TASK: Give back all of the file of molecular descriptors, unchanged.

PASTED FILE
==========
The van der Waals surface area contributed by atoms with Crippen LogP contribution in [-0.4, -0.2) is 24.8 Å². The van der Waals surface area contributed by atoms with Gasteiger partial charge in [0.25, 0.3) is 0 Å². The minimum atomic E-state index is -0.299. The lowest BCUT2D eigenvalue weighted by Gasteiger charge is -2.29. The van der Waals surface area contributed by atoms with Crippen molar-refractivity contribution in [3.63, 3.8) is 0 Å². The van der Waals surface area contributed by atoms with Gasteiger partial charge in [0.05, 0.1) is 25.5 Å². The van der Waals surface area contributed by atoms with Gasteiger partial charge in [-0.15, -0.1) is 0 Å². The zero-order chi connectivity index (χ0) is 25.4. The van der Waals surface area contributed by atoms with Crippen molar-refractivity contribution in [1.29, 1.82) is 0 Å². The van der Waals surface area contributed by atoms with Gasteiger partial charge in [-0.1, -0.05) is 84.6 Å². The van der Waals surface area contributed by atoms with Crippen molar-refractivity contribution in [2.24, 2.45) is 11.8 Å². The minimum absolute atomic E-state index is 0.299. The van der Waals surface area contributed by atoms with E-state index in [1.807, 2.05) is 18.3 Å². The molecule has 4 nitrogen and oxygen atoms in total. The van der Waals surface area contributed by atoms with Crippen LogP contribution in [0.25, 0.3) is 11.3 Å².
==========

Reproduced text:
The van der Waals surface area contributed by atoms with Crippen LogP contribution in [-0.4, -0.2) is 24.8 Å². The van der Waals surface area contributed by atoms with Gasteiger partial charge in [0.25, 0.3) is 0 Å². The minimum atomic E-state index is -0.299. The lowest BCUT2D eigenvalue weighted by Gasteiger charge is -2.29. The van der Waals surface area contributed by atoms with Crippen molar-refractivity contribution in [3.63, 3.8) is 0 Å². The van der Waals surface area contributed by atoms with Gasteiger partial charge in [0.05, 0.1) is 25.5 Å². The van der Waals surface area contributed by atoms with Gasteiger partial charge in [-0.15, -0.1) is 0 Å². The zero-order chi connectivity index (χ0) is 25.4. The van der Waals surface area contributed by atoms with Crippen molar-refractivity contribution in [1.29, 1.82) is 0 Å². The van der Waals surface area contributed by atoms with Gasteiger partial charge in [-0.1, -0.05) is 84.6 Å². The van der Waals surface area contributed by atoms with Crippen molar-refractivity contribution in [2.24, 2.45) is 11.8 Å². The minimum absolute atomic E-state index is 0.299. The van der Waals surface area contributed by atoms with E-state index in [1.807, 2.05) is 18.3 Å². The molecule has 4 nitrogen and oxygen atoms in total. The van der Waals surface area contributed by atoms with Crippen LogP contribution in [0.25, 0.3) is 11.3 Å².